Tuesday, August 31, 2010

Split Identity: The Flower Crab is Now Four and Other Stories

Life has changed slightly now that I am a full-time graduate student. This allows me a little time during 'office hours' for some research blogging to resurrect this space.

Hot off the press today with lots of interesting new findings is the latest issue of the Raffles Bulletin of Zoology published by the Raffles Museum of Biodiversity Research. I'll highlight two that papers that are closest to my heart.

Male crabs formerly known as Portunus pelagicus. Photo J. Lai.

The first, A Revision of the Portunus pelagicus (Linnaeus, 1758) species complex (Crustacea: Brachyura: Portunidae), with the recognition of four species by Lai et al. found that the crab formerly known as the swimming (or more commonly known in markets as 'flower') crab, P. pelagicus actually has a split identity - it is made up of four similar-looking species.

A species complex is a group of closely related species where scientists are unable to clearly differentiate. Traditionally, taxonomist use a selection of form or appearance to identify and classify organisms. This however, becomes increasingly tricky with very similar looking specimens. Using newer techniques such as molecular phylogenetics to complement morphology, scientist are now able to analyse characters and differences at genetic level and thus shed more light on species within a complex.

Based on morphology and DNA characters, the authors split the original flower crab into 4 species: P. pelagicus from Southeast and East Asia to Northern Australia; P. armatus circum Australia; and P. reticulatus and P. segnis slightly separated in the Eastern and Western Indian Ocean respectively.

It is interesting is that the original P. pelagicus was first described by Carl Linnaeus, the father of modern day scientific classification, and what Linnaeus did not have at that time is the sophisticated DNA analysis technology and know-how that is available today. We have come a long way since then. Now, what would this finding hold in the commercial realm...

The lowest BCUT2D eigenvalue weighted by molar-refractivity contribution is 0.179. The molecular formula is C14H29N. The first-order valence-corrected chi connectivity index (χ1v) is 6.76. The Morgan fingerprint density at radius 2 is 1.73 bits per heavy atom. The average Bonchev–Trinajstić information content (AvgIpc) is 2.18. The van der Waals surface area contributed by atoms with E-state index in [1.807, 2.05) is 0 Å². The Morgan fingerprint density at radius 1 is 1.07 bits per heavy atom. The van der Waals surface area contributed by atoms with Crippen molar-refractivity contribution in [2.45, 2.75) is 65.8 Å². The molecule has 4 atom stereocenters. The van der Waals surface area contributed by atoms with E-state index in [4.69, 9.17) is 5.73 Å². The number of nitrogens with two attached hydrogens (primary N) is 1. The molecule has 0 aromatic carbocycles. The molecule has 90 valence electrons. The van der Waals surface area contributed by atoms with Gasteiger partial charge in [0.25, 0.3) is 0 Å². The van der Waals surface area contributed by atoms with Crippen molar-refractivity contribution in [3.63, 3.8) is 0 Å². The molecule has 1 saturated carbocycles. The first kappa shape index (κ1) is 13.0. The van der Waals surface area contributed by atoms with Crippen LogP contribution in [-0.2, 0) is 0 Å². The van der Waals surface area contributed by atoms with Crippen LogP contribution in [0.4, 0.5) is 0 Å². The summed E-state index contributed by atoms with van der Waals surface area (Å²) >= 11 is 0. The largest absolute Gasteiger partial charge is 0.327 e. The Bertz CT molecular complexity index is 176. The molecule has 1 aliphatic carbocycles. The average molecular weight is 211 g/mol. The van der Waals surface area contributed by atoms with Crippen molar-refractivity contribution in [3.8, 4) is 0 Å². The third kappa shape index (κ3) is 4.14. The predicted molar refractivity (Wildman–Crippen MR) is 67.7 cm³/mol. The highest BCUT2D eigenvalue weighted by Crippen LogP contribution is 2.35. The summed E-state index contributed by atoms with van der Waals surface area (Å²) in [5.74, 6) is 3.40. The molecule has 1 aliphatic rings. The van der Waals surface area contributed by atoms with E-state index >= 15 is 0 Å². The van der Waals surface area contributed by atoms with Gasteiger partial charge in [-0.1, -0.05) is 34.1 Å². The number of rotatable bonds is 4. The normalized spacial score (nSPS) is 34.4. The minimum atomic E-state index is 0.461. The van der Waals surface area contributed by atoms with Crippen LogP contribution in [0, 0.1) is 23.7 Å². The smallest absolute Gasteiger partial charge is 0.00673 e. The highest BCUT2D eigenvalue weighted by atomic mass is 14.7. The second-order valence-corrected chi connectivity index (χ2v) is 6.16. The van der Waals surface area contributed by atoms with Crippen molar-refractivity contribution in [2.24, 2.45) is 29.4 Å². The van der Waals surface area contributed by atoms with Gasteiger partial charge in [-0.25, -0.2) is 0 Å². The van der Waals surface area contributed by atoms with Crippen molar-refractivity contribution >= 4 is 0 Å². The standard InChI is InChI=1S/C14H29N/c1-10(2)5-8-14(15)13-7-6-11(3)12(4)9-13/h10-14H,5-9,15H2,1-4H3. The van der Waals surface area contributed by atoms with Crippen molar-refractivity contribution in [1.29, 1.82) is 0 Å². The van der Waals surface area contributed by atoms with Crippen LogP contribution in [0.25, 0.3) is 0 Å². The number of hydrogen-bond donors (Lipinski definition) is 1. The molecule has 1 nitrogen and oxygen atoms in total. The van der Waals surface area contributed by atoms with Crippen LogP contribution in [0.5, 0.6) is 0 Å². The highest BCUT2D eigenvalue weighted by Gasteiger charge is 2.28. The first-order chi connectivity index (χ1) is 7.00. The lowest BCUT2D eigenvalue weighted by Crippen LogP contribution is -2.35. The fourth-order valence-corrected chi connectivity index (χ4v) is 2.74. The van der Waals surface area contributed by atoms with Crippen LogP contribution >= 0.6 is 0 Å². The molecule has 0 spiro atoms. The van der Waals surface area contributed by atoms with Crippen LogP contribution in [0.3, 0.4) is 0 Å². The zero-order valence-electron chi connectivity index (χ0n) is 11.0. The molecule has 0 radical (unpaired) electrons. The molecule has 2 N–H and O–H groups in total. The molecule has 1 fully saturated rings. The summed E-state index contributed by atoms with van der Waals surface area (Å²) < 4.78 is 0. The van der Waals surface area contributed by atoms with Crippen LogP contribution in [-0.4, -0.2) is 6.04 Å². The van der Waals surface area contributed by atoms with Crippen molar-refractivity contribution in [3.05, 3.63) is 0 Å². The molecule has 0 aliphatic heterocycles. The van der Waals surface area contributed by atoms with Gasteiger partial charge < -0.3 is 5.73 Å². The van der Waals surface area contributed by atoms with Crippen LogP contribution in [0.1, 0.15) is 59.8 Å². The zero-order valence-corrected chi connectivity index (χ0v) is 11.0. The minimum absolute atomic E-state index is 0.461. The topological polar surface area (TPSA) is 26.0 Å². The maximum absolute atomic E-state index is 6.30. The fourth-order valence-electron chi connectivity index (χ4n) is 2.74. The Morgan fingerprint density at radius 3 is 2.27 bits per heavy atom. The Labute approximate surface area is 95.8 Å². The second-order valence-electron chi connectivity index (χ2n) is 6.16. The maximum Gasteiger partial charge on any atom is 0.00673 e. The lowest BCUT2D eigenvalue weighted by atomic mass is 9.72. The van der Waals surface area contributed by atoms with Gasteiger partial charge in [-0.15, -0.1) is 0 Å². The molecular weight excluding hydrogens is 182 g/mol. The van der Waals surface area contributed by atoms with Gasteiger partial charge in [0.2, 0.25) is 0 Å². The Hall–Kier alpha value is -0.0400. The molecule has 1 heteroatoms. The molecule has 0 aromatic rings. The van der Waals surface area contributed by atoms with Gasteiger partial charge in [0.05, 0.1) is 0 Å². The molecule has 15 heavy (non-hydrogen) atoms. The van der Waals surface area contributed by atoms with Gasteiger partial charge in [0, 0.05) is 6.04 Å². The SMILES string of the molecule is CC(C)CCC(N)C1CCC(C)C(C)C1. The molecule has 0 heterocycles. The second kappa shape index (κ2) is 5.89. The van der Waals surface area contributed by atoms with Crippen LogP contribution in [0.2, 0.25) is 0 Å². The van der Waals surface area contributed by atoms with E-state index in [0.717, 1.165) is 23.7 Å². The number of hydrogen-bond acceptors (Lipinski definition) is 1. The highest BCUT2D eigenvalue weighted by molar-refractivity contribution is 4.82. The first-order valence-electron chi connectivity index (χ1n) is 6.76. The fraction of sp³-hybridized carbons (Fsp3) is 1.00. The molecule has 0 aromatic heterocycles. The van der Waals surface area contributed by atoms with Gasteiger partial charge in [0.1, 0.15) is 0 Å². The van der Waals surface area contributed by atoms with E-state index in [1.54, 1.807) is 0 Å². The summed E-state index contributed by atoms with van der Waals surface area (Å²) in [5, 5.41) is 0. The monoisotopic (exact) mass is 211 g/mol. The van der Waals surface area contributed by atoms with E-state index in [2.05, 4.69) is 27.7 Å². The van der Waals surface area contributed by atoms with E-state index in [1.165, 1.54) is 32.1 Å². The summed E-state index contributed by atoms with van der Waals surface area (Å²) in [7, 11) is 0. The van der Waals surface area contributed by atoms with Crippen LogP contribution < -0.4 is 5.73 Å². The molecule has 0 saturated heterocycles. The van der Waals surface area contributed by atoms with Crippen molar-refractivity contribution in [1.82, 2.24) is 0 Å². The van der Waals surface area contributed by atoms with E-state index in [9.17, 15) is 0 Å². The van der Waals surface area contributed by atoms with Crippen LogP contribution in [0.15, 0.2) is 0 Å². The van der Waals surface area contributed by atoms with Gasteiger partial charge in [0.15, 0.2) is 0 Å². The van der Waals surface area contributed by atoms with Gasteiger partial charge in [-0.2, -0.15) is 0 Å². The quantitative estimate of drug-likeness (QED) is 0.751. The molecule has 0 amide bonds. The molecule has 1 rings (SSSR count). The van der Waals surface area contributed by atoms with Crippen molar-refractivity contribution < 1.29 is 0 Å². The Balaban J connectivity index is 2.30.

Banded leaf monkey carrying infant. Photo A. Ang.

The next paper by Ang et al. records the Reproduction and Infant Pelage Colouration of the Banded Leaf Monkey (Mammalia: Primates: Cercopithecidae) in Singapore.

Prior to the study, little was known about the ecology of the banded leaf monkey (Presbytis femoralis) in Singapore. There were also reports of orange-coloured infants by scientists and veteran naturalists which is not characteristic of the species.

The authors spent 843 hours in the field and confirmed from at least 6 births that infant monkeys are born white, with black markings on the back (dorsum). This is consistent with the same species in Johor, Malaysia.

I had the pleasure of following the first author during their field trips and found that these monkeys were indeed difficult to study and follow due to their shyness and the forebodingly thick, spiky vegetation and boggy terrain. Despite this, Andie has been doggedly following them for the past one and a half years to collect these important natural history information about our local monkeys.

In addition, she collected data on their diet, genetic information from their feces and population size. All of which would contribute to the conservation of the species which now looks more optimistic for one which was formerly said to be doomed to extinction here.


  1. Lai, J. C. Y., P. K. L. Ng, P. J. F. Davie. 2010. A Revision of the Portunus pelagicus (Linnaeus, 1758) species complex (Crustacea: Brachyura: Portunidae), with the recognition of four species. Raffles Bulletin of Zoology 58(2): 199-237.
  2. Ang, A., M. R. B. Ismail, R. Meier. 2010. Reproduction and Infant Pelage Colouration of the Banded Leaf Monkey (Mammalia: Primates: Cercopithecidae) in Singapore. Raffles Bulletin of Zoology 58(2): 411-415.